A D.C.-based reporter for The Jerusalem Post who is Jewish was blocked from covering President Obama's visit to Saudi Arabia later this week after the country refused to issue him a visa, drawing objections from the White House.
Michael Wilner, the Washington bureau chief for the English-language Israel newspaper, had sought to travel to Saudi Arabia on Wednesday, in order to cover the U.S. president -- Obama plans to visit the Middle Eastern country following stops in several European cities.
But Wilner, who is also the newspaper's White House correspondent, found out on Monday that he was denied an entry visa. Saudi Arabia and Israel do not have formal diplomatic relations. Wilner, however, is not an Israeli citizen and has never lived in Israel.
"I am an American journalist covering the travel of an American president. We consider it unfortunate that Saudi Arabia would deny any legitimate reporter the ability to complete that work -- much less one properly credentialed, in the White House press corps, expressly invited on the trip," he said in an email. "We have little doubt that my access was denied either because of my media affiliation or because of my religion. That is a grave disappointment, and a lost opportunity for the Kingdom."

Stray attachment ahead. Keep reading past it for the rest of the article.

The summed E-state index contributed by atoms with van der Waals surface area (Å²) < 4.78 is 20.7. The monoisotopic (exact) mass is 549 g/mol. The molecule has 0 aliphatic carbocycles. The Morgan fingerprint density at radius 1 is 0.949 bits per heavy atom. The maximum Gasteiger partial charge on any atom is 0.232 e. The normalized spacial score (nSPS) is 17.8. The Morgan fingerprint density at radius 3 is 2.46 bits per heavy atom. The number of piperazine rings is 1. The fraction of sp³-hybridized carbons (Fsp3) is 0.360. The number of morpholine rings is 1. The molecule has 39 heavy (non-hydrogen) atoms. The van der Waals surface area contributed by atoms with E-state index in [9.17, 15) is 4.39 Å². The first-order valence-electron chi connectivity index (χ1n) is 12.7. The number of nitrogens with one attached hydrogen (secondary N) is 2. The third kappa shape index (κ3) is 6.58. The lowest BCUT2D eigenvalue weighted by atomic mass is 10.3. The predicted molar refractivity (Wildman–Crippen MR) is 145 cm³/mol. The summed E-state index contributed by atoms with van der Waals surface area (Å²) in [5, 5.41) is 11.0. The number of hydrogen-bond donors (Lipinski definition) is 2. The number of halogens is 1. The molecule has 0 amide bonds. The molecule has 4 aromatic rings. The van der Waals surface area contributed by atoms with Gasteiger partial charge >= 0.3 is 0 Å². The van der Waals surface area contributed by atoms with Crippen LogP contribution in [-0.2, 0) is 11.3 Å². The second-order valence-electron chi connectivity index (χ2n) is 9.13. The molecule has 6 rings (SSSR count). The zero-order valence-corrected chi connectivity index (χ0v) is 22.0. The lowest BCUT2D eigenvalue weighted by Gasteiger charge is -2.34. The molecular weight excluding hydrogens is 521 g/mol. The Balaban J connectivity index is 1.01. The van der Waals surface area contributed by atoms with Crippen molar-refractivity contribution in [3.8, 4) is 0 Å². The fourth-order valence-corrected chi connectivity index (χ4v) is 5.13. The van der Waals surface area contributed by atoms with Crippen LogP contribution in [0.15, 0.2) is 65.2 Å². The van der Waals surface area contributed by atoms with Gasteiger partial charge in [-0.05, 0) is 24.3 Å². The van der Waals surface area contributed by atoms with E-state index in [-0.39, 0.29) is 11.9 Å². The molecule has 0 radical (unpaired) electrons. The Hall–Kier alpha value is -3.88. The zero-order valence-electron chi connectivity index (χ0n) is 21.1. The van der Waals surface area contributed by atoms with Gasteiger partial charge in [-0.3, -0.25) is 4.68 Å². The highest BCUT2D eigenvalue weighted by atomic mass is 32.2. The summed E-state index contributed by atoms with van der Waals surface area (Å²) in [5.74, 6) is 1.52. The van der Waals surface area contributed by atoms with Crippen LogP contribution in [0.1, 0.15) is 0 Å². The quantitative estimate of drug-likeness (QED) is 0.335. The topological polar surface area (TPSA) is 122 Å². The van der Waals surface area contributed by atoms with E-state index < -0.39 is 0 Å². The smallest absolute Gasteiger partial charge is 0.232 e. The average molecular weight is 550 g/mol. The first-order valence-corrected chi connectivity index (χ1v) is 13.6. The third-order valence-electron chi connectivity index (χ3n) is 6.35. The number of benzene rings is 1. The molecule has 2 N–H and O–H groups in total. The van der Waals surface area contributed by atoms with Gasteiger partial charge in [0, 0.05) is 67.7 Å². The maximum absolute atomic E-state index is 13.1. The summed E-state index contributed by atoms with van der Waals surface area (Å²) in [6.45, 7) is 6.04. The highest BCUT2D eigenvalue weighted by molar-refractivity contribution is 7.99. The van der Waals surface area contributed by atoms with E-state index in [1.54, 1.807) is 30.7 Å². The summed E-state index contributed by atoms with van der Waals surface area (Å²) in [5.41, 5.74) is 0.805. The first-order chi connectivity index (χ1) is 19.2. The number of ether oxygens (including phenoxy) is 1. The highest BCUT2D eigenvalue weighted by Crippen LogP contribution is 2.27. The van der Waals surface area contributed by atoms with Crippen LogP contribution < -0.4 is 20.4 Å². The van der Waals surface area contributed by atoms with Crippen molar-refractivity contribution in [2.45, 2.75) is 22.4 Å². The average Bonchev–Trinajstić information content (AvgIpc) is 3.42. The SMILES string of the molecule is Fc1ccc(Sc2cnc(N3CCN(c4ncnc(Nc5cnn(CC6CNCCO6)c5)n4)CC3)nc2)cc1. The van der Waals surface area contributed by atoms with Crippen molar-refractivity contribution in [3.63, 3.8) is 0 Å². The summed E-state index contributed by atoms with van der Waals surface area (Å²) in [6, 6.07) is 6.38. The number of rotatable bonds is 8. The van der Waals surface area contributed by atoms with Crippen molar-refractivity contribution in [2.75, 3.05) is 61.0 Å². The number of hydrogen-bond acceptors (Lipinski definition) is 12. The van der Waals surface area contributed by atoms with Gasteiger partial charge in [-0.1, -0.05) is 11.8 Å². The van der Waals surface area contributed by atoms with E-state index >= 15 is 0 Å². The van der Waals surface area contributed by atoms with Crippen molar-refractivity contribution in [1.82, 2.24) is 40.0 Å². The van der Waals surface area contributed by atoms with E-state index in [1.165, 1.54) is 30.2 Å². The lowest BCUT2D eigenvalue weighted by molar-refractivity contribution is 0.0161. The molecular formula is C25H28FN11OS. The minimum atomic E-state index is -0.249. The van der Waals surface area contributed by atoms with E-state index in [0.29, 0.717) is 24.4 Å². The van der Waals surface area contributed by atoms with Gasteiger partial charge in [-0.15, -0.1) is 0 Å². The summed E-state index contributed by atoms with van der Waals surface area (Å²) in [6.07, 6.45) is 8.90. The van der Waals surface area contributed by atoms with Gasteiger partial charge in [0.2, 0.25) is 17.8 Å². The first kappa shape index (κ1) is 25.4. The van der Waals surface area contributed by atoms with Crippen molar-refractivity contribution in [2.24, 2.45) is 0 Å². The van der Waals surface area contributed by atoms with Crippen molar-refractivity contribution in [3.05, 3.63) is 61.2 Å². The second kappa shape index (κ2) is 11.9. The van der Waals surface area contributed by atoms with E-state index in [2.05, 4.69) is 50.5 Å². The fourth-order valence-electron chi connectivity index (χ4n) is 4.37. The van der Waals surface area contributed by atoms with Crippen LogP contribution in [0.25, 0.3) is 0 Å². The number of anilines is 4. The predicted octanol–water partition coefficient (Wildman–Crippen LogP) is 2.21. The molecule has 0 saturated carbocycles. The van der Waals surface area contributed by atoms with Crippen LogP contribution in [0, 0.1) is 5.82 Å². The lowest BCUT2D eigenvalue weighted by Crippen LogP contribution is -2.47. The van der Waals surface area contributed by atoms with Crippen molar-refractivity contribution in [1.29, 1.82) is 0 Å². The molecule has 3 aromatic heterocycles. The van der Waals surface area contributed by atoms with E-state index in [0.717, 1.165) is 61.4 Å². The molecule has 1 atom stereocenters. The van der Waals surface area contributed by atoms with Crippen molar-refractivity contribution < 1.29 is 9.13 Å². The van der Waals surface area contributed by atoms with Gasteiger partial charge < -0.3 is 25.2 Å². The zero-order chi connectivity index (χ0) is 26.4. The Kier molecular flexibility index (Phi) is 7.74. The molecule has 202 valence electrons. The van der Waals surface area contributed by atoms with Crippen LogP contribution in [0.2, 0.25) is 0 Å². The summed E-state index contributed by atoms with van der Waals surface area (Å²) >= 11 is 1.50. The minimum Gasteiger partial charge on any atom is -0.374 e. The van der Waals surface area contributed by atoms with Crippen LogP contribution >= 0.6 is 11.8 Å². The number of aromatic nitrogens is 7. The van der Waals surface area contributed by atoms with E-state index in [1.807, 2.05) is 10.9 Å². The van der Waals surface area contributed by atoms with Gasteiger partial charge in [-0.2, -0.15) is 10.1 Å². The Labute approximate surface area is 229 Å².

U.S. officials also have voiced concerns to the Saudis about Wilner's treatment.
"We are deeply disappointed that this credible journalist was denied a visa. We will continue to register our serious concerns about this unfortunate decision," National Security Council spokeswoman Bernadette Meehan said in a statement.
According to The Jerusalem Post, National Security Adviser Susan Rice and her deputy Tony Blinken personally complained about the Saudi government's handling of the case.
Saudi Arabia reportedly held the bureau chief's passport for two weeks -- much longer than the typical turnaround time. The newspaper reported that when asked for comment, the Saudi counselor said only that "the decision has been made."
The White House Correspondents' Association also put out a statement on Tuesday calling the Saudi government's decision "outrageous." "The denial is an affront not only to this journalist, but to the entire White House press corps and to the principle of freedom of the press that we hold so dear," the statement said.
Amid claims that Wilner was discriminated against, the dispute could cast a cloud over Obama's visit, which caps off a week of meetings with European partners. Saudi Arabia has long faced international pressure over its treatment of women and religious minorities.
According to officials, Obama is expected to meet with King Abdullah and discuss a broad range of issues, including the Syrian civil war and the Middle East peace process.